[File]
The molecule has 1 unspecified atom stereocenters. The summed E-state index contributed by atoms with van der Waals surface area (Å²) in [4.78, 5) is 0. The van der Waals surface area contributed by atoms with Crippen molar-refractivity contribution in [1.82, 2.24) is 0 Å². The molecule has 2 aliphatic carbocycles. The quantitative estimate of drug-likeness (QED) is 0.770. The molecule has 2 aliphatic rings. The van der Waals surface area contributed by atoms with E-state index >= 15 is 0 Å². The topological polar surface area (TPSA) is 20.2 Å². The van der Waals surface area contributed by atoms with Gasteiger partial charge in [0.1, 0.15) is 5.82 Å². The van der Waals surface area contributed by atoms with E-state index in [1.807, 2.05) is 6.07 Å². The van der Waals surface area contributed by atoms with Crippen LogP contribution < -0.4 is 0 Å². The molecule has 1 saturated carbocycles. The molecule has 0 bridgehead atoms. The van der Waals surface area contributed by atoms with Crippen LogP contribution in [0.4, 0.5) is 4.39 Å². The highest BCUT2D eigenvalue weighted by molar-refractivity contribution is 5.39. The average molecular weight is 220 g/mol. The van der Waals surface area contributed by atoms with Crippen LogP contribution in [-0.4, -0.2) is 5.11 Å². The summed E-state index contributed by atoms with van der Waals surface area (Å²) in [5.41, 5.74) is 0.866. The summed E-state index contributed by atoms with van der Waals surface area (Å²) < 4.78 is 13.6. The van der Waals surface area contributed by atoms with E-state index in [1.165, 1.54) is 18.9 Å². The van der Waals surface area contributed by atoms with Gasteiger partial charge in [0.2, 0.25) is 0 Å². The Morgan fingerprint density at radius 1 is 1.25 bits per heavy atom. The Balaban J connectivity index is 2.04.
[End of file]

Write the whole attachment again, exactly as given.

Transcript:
The molecule has 1 unspecified atom stereocenters. The summed E-state index contributed by atoms with van der Waals surface area (Å²) in [4.78, 5) is 0. The van der Waals surface area contributed by atoms with Crippen molar-refractivity contribution in [1.82, 2.24) is 0 Å². The molecule has 2 aliphatic carbocycles. The quantitative estimate of drug-likeness (QED) is 0.770. The molecule has 2 aliphatic rings. The van der Waals surface area contributed by atoms with E-state index >= 15 is 0 Å². The topological polar surface area (TPSA) is 20.2 Å². The van der Waals surface area contributed by atoms with Gasteiger partial charge in [0.1, 0.15) is 5.82 Å². The van der Waals surface area contributed by atoms with E-state index in [1.807, 2.05) is 6.07 Å². The van der Waals surface area contributed by atoms with Crippen LogP contribution < -0.4 is 0 Å². The molecule has 1 saturated carbocycles. The molecule has 0 bridgehead atoms. The van der Waals surface area contributed by atoms with Crippen LogP contribution in [0.4, 0.5) is 4.39 Å². The highest BCUT2D eigenvalue weighted by molar-refractivity contribution is 5.39. The average molecular weight is 220 g/mol. The van der Waals surface area contributed by atoms with Crippen LogP contribution in [-0.4, -0.2) is 5.11 Å². The summed E-state index contributed by atoms with van der Waals surface area (Å²) in [5.41, 5.74) is 0.866. The summed E-state index contributed by atoms with van der Waals surface area (Å²) < 4.78 is 13.6. The van der Waals surface area contributed by atoms with E-state index in [1.165, 1.54) is 18.9 Å². The van der Waals surface area contributed by atoms with Gasteiger partial charge in [0.2, 0.25) is 0 Å². The Morgan fingerprint density at radius 1 is 1.25 bits per heavy atom. The Balaban J connectivity index is 2.04.